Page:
The Other Side Of the Wall
Open letter to an Israeli writer who sends me stories to publish
(I wrote this last week after reviewing a manuscript which, while nice, seemed wildly out of synch with reality. As the situation in Gaza continued to get worse I decided it could be an open letter, and have posted it as such.)
I have looked at your stories and find the warm and caring community/family sense therein hopeful and kind. Of course you are concerned about your own children, the children of the settlement. But what about the Palestinian children on the other side of the wall?
How can you not acknowledge what is happening to them, and your role in it? And if you deny that, how are you different from the Germans who carried on with their own lives and did not speak up in the early days of persecution of the Jews? What a deeply sad and overwhelmingly horrific irony. Even speaking up seems mind numbingly ineffective. At the very least, we must become informed, we must speak out against what Israel is doing today.
Today the news, what little of it actually gets into the US public media, tracks horrific scenes of a whole population, more than a million people in Gaza, half of them children, cut off from electricity, clean water, medical care, aid, food, jobs and subject to collective punishment organized by Israel whose power is gigantic, whose arms are paid for by the United States, also a gigantic and corporate perpetrator of violence, against the will of more than half of our people. This blindness of yours is commonplace here.
I grew up, like most Americans, with huge respect of the people of Israel who in the Diaspora found their way to a homeland. I read Leon Urus and was impressed by how brave everyone in Israel had to be.
But I have come to understand the other side of the wall — I see that the people of Palestine live an apartheid nightmare, and I will not celebrate in print a way of life that feeds on that.
If we are not resisting Israeli militarism, these horrific invasions of people Israel has already shoved into mass prison camps in their own homelands, then I don't understand how we can call ourselves moral human beings. And today even resistance doesn't seem enough. We must stop this madness, these senseless cycles of retaliation in violation of human rights, the Geneva Conventions. Help us figure out how to do it.
Write about standing with Women in Black against the occupation. Write about the brave Israelis who oppose the wall. I'll publish that. Write about Rachael Corey. Write about the 8-year-old Palestinian child who saw her family murdered by Israeli missiles -- during a picnic on the beach. Write about why a people turn to suicide, weaponize their bodies, to fight against your way of life, which is imitated in Iraq, as America builds encampments, outposts for Empire, but no Iraqi infrastructure. Write about how the Israeli occupation of Palestine, the worst sort of government imaginable, has become the model for how the US acts in Iraq. Write about how a whole people could think it alright to occupy someone else's homeland. How will that foundation ever support a happy community?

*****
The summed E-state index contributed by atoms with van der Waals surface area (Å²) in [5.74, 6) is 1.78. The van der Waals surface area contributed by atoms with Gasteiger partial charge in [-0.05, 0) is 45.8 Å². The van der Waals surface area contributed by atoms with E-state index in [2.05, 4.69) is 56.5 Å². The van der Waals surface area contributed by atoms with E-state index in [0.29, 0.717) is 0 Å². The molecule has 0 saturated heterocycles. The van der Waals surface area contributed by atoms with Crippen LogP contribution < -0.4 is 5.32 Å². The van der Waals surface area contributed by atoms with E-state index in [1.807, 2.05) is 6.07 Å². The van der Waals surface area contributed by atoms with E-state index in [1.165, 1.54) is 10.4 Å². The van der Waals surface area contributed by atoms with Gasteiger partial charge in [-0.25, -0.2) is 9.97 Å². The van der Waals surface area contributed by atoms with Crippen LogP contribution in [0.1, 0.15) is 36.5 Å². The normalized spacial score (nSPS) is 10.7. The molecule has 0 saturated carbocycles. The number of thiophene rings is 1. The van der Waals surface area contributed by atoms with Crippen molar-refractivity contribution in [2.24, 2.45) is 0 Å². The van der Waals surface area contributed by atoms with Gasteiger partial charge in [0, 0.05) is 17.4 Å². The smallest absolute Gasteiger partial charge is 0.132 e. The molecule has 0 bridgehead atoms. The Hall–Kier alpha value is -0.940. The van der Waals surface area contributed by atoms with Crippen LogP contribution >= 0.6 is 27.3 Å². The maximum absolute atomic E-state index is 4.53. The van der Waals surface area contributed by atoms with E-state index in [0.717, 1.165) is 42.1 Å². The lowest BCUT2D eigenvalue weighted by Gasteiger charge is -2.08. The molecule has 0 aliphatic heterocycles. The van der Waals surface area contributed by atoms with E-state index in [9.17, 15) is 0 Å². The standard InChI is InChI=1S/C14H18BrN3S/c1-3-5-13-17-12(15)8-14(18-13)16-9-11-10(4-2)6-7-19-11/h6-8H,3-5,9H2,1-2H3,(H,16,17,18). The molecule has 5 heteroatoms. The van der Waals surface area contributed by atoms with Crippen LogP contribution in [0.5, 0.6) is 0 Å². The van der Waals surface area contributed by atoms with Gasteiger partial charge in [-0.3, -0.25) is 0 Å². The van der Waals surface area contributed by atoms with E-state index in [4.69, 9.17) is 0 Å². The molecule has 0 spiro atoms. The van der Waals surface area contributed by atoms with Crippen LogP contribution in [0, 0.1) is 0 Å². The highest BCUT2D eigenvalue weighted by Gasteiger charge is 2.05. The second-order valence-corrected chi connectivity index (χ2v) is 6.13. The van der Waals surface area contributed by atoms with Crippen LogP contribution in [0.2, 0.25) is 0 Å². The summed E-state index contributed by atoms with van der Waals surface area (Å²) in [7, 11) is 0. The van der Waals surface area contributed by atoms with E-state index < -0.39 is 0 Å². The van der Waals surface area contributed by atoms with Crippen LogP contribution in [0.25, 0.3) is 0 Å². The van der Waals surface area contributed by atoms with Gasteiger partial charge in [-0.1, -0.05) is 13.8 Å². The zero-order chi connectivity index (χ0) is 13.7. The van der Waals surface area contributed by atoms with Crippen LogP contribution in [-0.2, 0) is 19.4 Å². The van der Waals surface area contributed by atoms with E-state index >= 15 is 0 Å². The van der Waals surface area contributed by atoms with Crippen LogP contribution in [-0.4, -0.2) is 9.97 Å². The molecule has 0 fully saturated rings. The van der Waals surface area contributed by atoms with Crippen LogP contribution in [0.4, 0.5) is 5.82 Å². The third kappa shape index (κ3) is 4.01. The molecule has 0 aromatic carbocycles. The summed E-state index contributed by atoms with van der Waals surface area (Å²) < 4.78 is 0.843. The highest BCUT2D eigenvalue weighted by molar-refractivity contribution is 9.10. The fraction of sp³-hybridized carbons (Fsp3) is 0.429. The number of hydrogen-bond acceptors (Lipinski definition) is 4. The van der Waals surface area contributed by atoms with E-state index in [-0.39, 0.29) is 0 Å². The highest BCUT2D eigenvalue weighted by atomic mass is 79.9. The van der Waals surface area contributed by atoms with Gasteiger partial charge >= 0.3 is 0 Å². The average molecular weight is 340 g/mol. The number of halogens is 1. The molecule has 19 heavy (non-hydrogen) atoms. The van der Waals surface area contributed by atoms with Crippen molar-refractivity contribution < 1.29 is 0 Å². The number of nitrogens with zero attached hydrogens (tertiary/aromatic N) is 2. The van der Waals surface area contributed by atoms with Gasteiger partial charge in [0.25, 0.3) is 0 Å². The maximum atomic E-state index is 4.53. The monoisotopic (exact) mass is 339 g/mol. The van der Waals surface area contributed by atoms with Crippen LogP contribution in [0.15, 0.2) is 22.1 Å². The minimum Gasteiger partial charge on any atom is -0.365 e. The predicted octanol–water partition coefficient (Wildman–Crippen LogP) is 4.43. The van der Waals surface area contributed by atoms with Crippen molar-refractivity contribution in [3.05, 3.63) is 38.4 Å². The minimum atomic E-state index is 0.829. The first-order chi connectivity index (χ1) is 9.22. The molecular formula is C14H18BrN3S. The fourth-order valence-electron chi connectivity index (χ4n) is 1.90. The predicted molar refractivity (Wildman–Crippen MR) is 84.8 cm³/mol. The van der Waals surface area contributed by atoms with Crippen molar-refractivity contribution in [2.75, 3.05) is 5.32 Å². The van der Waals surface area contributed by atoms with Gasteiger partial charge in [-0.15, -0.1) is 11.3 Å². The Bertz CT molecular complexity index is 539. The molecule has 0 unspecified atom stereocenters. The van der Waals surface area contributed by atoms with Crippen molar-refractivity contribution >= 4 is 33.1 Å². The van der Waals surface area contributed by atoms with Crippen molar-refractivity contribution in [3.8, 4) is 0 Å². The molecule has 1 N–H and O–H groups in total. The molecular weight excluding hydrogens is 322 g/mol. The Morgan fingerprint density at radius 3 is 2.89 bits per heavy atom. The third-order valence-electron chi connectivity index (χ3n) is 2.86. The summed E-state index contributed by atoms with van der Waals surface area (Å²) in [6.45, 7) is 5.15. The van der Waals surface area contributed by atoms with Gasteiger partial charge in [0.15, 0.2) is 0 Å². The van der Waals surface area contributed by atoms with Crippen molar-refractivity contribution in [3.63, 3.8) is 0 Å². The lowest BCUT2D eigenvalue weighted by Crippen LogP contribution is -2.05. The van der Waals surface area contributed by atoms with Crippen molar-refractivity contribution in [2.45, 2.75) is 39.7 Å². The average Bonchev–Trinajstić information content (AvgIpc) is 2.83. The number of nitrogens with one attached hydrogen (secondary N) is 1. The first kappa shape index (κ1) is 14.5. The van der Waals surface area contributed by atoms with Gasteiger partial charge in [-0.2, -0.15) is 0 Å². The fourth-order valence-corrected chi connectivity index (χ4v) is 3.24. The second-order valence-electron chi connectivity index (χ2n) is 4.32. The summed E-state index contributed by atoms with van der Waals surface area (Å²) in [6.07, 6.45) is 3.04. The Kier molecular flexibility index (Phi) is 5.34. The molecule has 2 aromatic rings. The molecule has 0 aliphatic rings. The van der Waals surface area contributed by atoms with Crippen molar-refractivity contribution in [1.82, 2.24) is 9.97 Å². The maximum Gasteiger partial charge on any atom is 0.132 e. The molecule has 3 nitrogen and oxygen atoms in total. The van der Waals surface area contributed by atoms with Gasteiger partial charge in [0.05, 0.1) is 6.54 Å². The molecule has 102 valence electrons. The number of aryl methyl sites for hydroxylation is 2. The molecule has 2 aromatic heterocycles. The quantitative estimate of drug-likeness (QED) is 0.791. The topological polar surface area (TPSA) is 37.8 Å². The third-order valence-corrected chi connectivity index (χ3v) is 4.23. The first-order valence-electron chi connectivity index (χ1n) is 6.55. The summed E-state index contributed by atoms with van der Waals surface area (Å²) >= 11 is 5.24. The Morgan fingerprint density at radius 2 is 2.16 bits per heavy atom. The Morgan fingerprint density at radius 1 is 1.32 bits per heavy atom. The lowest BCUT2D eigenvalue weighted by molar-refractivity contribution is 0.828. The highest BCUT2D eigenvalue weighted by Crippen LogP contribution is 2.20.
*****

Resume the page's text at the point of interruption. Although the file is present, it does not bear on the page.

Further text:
These are our problems, yours and mine, problems of Israel and the US, problems of the world. Join the women of Israel who are standing up against the occupation. It is women who can show the men what thay have become and pull them to a kinder way of living. It is women who must do this, or sacrifice our sons and daughters in perpetuity to violent injustice. A friend who lived in Israel for 8 years in 60s and 70s said today, "Don't these people have children?" As parents, as human beings, we must call for Israel to stop shelling Gaza. Even the father of the captured Israeli soldier calls out for moderation, for sanity. Give voice to that.
I send this because you seem like a good person. Your writing aches to be significant. But how can it be if you ignore genocide in your own back yard, on the other side of the fence. How can we ignore this?
(The writer didn't respond to any of my questions, asked that I destroy her manuscript. I did so. And pray Israel isn't intentionally starting WWIII. The thing is, I never really thought Israel was stupid. I thank this unnamed writer for helping me articulate a common cultural blindness which grows more dangerous by the hour.)
Susan Bright is the author of nineteen books of poetry. She is the editor of Plain View Press which since 1975 has published one-hundred-and-fifty books. Her work as a poet, publisher, activist and educator has taken her all over the United States and abroad. Her most recent book, The Layers of Our Seeing, is a collection of poetry, photographs and essays about peace done in collaboration with photographer Alan Pogue and Middle Eastern journalist, Muna Hamzeh.
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